Is my child being bullied – or bullying others?

It’s one of a parent’s worst nightmares. You discover that your child is being bullied – or bullying others. If only you had known sooner, maybe you could have nipped it in the bud.

Bullying can have a devastating effect upon a child’s self-esteem, achievement and social development – particularly if the bullying occurs over a prolonged period of time. It’s certainly something worth keeping in mind, particularly if you notice changes in your child’s behaviour.

So, what are the warning signs that we should be looking out for?

  • Teary eyes and/or sadness
  • Increased irritability (this may indicate stress)
  • Few friends/social isolation at school (children are much more vulnerable to bullying if they do not have friends to hang around with at break times)
  • Unexplained loss of property (e.g. jewellery, electrical items or other personal items) or food/drink
  • Unexplained damage to property, e.g. ripped clothes
  • Resistance to (or fear of) going to school - child may frequently complain about headaches, stomach aches or other illness
  • Reluctance to walk to school, choosing an unusually long route or resistance to taking the school bus (to avoid potential bullies)
  • Sleeping difficulties and/or nightmares
  • Loss of interest in schoolwork and/or declining grades
  • Negative comments about self, signs of decreased self-esteem, helplessness, self-loathing (these are possible signs of long-term bullying)

Of course, there are many possible explanations for these ‘warning signs’. But, if you do observe one or more of the above, you can set your radar to red-alert and possibly pick up on other ‘warning signs’ that you may have been missing.

Warning signs that your child is bullying others:

  • Uses physical strength to resolve conflict with peers and/or siblings
  • Shows a positive attitude to violence (and the use of violence to force others to submit)
  • Shows a strong need to be ‘in control’
  • Anti-social behaviour such as vandalism, substance abuse and delinquency
  • A tendency to be defensive and to try to hide insecurities with a show of bravado
  • Has a lot of detentions at school
  • A lack of empathy towards children who are bullied
  • Very sensitive and/or defensive about reputation and popularity
  • Hangs around with children who are aggressive and anti-social
  • Has unexplained new possessions or extra money

Why bullying is such a dangerous foe

Bullying is a dangerous foe because it can be tremendously damaging to almost every aspect of a child’s development. The negative impact upon a child’s self-esteem is fairly well known, although the full extent of this is seldom recognized. But there can be other damaging effects; children may lose interest in their hobbies and schoolwork, grades may decline and social isolation may reduce opportunities to experience different social situations and learn more advanced social skills.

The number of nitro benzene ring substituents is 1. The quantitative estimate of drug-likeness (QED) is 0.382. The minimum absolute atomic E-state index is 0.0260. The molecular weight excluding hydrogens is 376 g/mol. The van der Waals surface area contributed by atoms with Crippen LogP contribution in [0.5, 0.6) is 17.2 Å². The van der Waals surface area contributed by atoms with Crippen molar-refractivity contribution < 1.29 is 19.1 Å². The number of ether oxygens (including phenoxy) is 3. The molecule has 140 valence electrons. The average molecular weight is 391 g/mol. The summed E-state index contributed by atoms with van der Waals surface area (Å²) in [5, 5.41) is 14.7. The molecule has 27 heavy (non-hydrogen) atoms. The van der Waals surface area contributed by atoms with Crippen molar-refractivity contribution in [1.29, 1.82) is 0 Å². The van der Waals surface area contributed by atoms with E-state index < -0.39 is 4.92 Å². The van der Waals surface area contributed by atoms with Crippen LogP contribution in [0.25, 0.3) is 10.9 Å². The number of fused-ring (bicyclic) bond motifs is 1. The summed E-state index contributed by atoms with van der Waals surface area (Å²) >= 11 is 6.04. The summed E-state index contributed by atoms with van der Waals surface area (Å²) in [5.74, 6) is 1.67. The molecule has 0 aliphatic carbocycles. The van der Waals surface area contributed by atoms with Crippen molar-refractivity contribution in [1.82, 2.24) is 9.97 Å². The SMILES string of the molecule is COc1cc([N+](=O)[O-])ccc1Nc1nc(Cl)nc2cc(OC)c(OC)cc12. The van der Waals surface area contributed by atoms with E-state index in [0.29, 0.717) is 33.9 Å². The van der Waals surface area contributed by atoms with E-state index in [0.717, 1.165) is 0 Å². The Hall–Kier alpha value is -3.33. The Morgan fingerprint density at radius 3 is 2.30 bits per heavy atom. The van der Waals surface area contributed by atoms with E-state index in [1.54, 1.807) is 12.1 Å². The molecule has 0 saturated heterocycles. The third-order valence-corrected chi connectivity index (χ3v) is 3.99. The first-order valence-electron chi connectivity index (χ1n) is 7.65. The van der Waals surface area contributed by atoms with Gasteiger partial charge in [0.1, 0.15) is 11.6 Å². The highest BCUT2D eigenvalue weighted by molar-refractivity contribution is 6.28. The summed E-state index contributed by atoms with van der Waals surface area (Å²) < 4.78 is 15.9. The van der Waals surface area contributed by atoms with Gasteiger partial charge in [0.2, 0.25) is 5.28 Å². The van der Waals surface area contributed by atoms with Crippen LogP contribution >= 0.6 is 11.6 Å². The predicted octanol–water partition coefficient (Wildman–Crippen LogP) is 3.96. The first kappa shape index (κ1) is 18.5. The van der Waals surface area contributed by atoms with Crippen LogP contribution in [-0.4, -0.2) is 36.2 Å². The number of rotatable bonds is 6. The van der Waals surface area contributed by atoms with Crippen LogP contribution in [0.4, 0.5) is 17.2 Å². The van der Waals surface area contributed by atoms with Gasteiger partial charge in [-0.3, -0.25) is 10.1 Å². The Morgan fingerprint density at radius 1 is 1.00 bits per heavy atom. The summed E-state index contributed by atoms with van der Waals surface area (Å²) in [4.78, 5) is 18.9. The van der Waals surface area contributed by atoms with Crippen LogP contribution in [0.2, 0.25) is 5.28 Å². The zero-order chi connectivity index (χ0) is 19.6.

The bully may lose out too, if allowed to continue with this form of behaviour. If a child gets used to resolving conflict by force, then he/she may lose opportunities to learn the conflict resolution skills needed for a successful relationship and career. Also, bullies may have few, if any, true friends – many children will simply pretend to like them to avoid being bullied themselves.

But bullying is, perhaps, a particularly dangerous foe due to its ability to be subtle and invisible. It can take many forms, many of which are far less visible than punches, kicks or scratches. A child may approach a group and be shunned without a punch being thrown or a word being spoken. The group may simply change body position to deliberately exclude; there may be a sudden end to the game, or the group may just walk away. Subtle, yes. But often more painful than a blow.

Why children may not tell:

  • Fear – children are often worried that telling a teacher or a parent may make matters worse
  • Children may feel humiliated that they are allowing themselves to be bullied in this way
  • They may not want adults to know what other children are saying about them
  • They may even feel guilty that they are letting their parents down by failing to deal with the bullying
  • Children may worry about being rejected by their peer group if they ‘tell-tale’
  • Often, children who are bullied are already struggling socially and they are reluctant to risk lowering their social status even more
  • Children do not want to be seen as weak, so they may try to figure out how to handle the situation on their own. Trouble is, bullying can lower self-esteem and make it harder for children to stand up for themselves

What to do about it

If you think your child may be involved in bullying, resist the temptation to dive in with a barrage of direct questions. Make a special effort to spend one-on-one time with your child in relaxing situations that encourage conversation and reflection. Maybe go for a coffee together, go for a walk, sit in a hot tub – create opportunities to connect more closely.

If there is something you really want to ask, it’s a good idea to ‘soften’ the question by saying something like “I’m wondering how your shirt got ripped today – can we talk about it?”

If you are still concerned, make an appointment to talk to your child’s teacher. Many schools are good at checking out bullying without naming names, thereby avoiding the risk of ‘backlash’. Seeking help from a counsellor or psychologist is an option too – children often find it easier to talk to a ‘third person’.

By Michael Vaughan
Registered Psychologist
BSc(Hons), MEd